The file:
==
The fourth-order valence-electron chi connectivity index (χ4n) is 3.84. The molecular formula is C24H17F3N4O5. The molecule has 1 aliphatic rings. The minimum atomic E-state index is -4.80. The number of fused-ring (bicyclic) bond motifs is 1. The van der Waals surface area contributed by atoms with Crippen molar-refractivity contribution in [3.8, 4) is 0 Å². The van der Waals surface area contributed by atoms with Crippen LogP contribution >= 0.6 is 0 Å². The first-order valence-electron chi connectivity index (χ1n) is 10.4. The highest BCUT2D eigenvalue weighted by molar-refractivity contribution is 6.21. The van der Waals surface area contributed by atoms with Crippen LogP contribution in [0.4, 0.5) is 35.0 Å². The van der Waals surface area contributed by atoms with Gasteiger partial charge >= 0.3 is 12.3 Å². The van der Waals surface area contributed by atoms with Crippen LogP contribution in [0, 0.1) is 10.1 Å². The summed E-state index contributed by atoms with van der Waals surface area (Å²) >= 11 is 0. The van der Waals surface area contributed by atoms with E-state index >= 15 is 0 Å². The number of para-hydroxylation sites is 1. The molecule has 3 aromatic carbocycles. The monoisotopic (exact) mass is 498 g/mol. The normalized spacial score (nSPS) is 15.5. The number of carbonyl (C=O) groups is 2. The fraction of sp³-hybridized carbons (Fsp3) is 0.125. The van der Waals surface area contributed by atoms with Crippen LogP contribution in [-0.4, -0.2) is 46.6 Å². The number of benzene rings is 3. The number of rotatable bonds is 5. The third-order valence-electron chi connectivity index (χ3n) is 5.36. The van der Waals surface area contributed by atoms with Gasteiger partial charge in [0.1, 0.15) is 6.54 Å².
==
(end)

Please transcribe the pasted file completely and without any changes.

The fourth-order valence-electron chi connectivity index (χ4n) is 3.84. The molecular formula is C24H17F3N4O5. The molecule has 1 aliphatic rings. The minimum atomic E-state index is -4.80. The number of fused-ring (bicyclic) bond motifs is 1. The van der Waals surface area contributed by atoms with Crippen molar-refractivity contribution in [3.8, 4) is 0 Å². The van der Waals surface area contributed by atoms with Crippen LogP contribution >= 0.6 is 0 Å². The first-order valence-electron chi connectivity index (χ1n) is 10.4. The highest BCUT2D eigenvalue weighted by molar-refractivity contribution is 6.21. The van der Waals surface area contributed by atoms with Crippen LogP contribution in [0.4, 0.5) is 35.0 Å². The van der Waals surface area contributed by atoms with Gasteiger partial charge >= 0.3 is 12.3 Å². The van der Waals surface area contributed by atoms with Crippen LogP contribution in [0, 0.1) is 10.1 Å². The summed E-state index contributed by atoms with van der Waals surface area (Å²) >= 11 is 0. The van der Waals surface area contributed by atoms with E-state index >= 15 is 0 Å². The number of para-hydroxylation sites is 1. The molecule has 3 aromatic carbocycles. The monoisotopic (exact) mass is 498 g/mol. The normalized spacial score (nSPS) is 15.5. The number of carbonyl (C=O) groups is 2. The fraction of sp³-hybridized carbons (Fsp3) is 0.125. The van der Waals surface area contributed by atoms with Crippen LogP contribution in [-0.4, -0.2) is 46.6 Å². The number of benzene rings is 3. The number of rotatable bonds is 5. The third-order valence-electron chi connectivity index (χ3n) is 5.36. The van der Waals surface area contributed by atoms with Gasteiger partial charge in [0.1, 0.15) is 6.54 Å².